Clinton’s Health Plan was proposed by President Bill Clinton’s administration in 1993, and was officially named Health Security Act. The President set the National Health Reform Taskforce, which was headed by the First Lady, Hillary Clinton. United States of America is the only democratic nation that does not offer universal health coverage to its citizens (Jacobs & Skocpol, 2013). The American citizens receive health coverage through a combination of both private and public insurance service providers. Majority of the employed individuals have their health insurance financed by their employers. Individuals not covered by their employers may qualify for either Medicaid or Medicare. Despite of all these measures, there is still a large population of American citizens without insurance coverage. This explains why the Clinton Health Plan was essential.
Features of the Clinton Health Care Reform Plan
The plan aimed at providing universal coverage to all Americans. The road to health care reforms was guided by six basic principles; namely simplicity, security, choice, quality, savings, and responsibility. Concerning security, all Americans were to access right to comprehensive health care package, similar to those being offered by companies like Fortune 500. This meant that all citizens were to get health care insurance irrespective of level of employments. Americans would no longer have to worry losing their health coverage in the event that they lost their employment opportunities, creating a sense of security. The government would also set caps on how insurance premiums would be increased on yearly basis. With regard to simplicity, the principle aspired to service the existing administrative difficulties that had contributed to the rise of administrative costs for hospitals, employers and consumers at large (Altman, Shactman & Kerry, 2011). With the formation of Health Security Act, the varied claim forms would be replaced by one specific standard form. This would reduce administrative costs and provide more time for the health care providers to attend to their patients. Insurance companies would be mandated to offer a uniform comprehensive package that allows all consumers to compare the provided plans with the providers.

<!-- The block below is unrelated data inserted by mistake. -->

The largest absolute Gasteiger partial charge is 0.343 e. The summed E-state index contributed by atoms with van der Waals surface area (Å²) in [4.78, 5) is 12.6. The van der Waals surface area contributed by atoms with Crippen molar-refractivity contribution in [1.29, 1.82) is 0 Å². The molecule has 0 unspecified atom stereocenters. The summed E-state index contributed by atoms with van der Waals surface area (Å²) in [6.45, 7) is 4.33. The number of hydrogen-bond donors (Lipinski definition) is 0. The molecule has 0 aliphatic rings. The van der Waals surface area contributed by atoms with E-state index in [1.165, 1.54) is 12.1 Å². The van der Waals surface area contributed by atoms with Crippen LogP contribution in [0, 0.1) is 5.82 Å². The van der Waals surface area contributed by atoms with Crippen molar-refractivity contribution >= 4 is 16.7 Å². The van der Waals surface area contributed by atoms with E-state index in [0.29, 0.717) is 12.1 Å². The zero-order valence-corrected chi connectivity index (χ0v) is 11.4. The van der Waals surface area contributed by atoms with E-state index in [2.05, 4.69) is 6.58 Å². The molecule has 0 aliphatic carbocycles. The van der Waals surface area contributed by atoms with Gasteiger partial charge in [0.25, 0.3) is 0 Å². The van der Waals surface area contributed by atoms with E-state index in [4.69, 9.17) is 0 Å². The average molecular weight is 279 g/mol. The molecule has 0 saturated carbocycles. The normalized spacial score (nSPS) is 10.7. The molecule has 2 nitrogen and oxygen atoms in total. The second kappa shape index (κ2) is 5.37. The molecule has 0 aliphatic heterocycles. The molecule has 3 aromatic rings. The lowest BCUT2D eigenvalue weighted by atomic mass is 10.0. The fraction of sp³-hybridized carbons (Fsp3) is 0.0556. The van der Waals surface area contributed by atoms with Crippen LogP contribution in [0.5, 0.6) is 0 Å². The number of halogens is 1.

With regard to savings, the plan agreed with the fact that, if the uninsured populations were to receive the health coverage, it meant that something had to be added too. This led to the need of forming alliances that were set by the states with the aim of purchasing groups, collecting and distributing premiums, offering licenses to health care providers, certifying health plans, and offering the services to the consumers. Employers, individual employees and governments were expected to pay funds to these alliances which would in turn pay the health plans. The alliances would also provide three types of health care plans for consumers to choose from according to the amount of shares contributed by the individuals. A federal National Health Board (NHB) would be created to interpret the rules concerning the coverage benefit, ascertain that the premiums remained within the agreed limits, and monitor the performances of the plans and the corresponding providers (Altman et al, 2011).
Concerning the principle of choice, American would get the option of choosing doctors of their choice, and not those selected by their employers. The plan promised to outspread the number of choice by increasing types of health care plans to three. Consumers would therefore be able to make informed decisions and follow their chosen doctors to their desired health plan; they would have the choice of switching plans at the end of the year. With regard to the principle of quality, various quality assurance measures were incorporated into the plan. An example is the National Quality Management Council (NQMC), which was aimed at setting quality indicators that measures the performances of the health plans (Altman et al, 2011). The final was the principle of responsibility, which was aimed at eliminating all the frivolous malpractices, and promotes working together towards a common goal, that ensures that health care coverage was provided to all citizens and reduces the rising costs of health care.
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